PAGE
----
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166 Cards in this Set

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Baby vomits milk when fed and has a gastric bubble. What kind of fistula is present?
Blind esophagus with lower segment of the esophagus attached to the trachea
After a stressful life event, a 30 year-old man has diarrhea and blood per rectum; intestinal biopsy showes transmural inflammation. What is the diagnosis?
Crohn's Disease
A young man presents with mental deterioration and tremors. He has brown pigmentation in a ring around the periphery of his cornea and altered LFTs. What tx should he receive?
Penicillamine for Wilson's Disease
A 20 year old male presents with idiopathic hyperbilirubinemia. What is the most common cause?
Gilbert's Disease
A 55-year old male with chronic GERD presents with esophageal cancer. What is the most likely histologic subtype?
Adenocarcinoma
A female presents with alternating bouts of painful diarrhea and constipation. Colonoscopy is normal. What is the most likely dx?
Irritable bowel syndrome
What structures in the thorax are retroperitoneal?
2nd, 3rd, 4th parts of duodenum
Descending colon
Ascending colon
kidney and ureters
pancreas
aorta
IVC
Adrenal glands and rectum
The stomach, proximal duodenum, liver, gallbladder and pancreas are supplied by what artery?
Celiac a.(from embryonic foregut)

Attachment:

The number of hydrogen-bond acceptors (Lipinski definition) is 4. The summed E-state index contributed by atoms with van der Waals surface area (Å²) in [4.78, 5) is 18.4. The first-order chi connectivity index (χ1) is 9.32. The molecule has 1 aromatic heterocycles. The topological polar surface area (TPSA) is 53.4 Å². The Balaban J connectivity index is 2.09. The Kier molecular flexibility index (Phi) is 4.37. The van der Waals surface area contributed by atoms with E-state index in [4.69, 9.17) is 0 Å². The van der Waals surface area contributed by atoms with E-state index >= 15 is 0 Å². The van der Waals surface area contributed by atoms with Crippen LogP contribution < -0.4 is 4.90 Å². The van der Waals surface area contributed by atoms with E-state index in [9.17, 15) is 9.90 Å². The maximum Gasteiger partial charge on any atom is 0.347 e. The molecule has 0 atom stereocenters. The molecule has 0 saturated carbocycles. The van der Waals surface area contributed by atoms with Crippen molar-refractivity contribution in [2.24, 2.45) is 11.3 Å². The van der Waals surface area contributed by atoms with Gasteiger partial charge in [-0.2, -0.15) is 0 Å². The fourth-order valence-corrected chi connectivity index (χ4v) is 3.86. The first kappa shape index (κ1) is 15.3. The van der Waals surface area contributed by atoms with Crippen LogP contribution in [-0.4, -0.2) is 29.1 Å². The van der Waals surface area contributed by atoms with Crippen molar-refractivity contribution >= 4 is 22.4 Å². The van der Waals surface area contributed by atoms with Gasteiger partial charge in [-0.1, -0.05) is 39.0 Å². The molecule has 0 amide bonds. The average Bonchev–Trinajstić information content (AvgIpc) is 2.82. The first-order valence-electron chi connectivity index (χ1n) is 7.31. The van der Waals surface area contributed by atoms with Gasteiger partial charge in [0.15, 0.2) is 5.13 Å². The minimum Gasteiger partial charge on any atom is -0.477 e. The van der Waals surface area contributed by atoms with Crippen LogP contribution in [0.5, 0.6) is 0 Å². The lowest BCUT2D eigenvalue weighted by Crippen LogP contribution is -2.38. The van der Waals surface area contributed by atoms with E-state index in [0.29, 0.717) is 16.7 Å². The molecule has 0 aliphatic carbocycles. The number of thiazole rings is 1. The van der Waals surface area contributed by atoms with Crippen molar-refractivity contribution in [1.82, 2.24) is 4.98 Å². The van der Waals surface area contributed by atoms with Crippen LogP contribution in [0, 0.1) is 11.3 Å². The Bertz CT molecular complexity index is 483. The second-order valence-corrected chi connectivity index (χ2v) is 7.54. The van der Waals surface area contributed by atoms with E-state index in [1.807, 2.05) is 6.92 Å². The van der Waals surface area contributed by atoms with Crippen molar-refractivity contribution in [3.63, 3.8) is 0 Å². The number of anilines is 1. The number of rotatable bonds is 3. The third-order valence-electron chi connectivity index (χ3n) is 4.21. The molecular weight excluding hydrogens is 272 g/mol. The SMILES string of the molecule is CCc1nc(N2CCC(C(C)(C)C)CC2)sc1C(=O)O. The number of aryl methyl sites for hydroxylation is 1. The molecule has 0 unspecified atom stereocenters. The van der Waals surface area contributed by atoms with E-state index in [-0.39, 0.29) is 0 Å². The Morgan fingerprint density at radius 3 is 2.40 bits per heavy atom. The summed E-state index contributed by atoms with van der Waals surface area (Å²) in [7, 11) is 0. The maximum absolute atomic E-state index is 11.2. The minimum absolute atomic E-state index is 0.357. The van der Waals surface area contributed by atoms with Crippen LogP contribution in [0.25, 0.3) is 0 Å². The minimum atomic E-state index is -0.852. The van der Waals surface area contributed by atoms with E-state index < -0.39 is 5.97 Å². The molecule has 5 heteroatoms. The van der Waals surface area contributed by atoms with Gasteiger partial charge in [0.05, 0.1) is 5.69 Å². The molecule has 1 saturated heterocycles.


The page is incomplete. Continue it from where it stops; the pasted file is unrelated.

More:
The distal duodenum and proximal 2/3 of the transverse colon are supplied by what artery?
Superior mesenteric a. (from embryonic midgut)
The Distal 1/3 of the transverse colon to the upper portion of the rectum are supplied by what artery?
Inferior mesenteric a. (from embryonic hindgut)
The main blood supply of the stomach are comprised from branches of the celiac trunk. What are the names of these branches?
common hepatic a., splenic a., L gastric a.
Which varices are most common with portal HTN?
Varicies of the GUT(esophageal), BUTT(external hemorrhoids), and CAPUT (caput medusae at the navel)
What portal-systemic anastamoses are present in esophageal varicies, external hemorrhoids, and the caput medusae at the navel?
Esophageal: left gastric -> azygous
External hemorrhoids: superior -> inferior rectal
Caput medusae at navel: paraumbilical -> inferior epigastric
What are the layers of the gut wall from inside to outside?
Mucosa
Submucosa
Muscularis external
Serosa/adventitia
What are the layers of the gut mucosa?
Epithelium (absorption)
Lamina propria (support)
muscularis mucosa (motility)
Where are the Meissner's Plexi located and what do they do?
Located between the mucosa and the inner layer of smooth muscle in the gut wall;
Regulates local secretions, blood flow, and absorption
Where are the Auerbach's Plexi located and what do they do?
Located between inner circular and outer longitudinal layers of smooth muscle in GI tract wall;
Coordinates motility along the entire gut wall.
What are the layers of the 8 layers of the abdominal wall from the skin to the peritoneum?
Skin
Superficial fascia (Camper's and Scarpa's)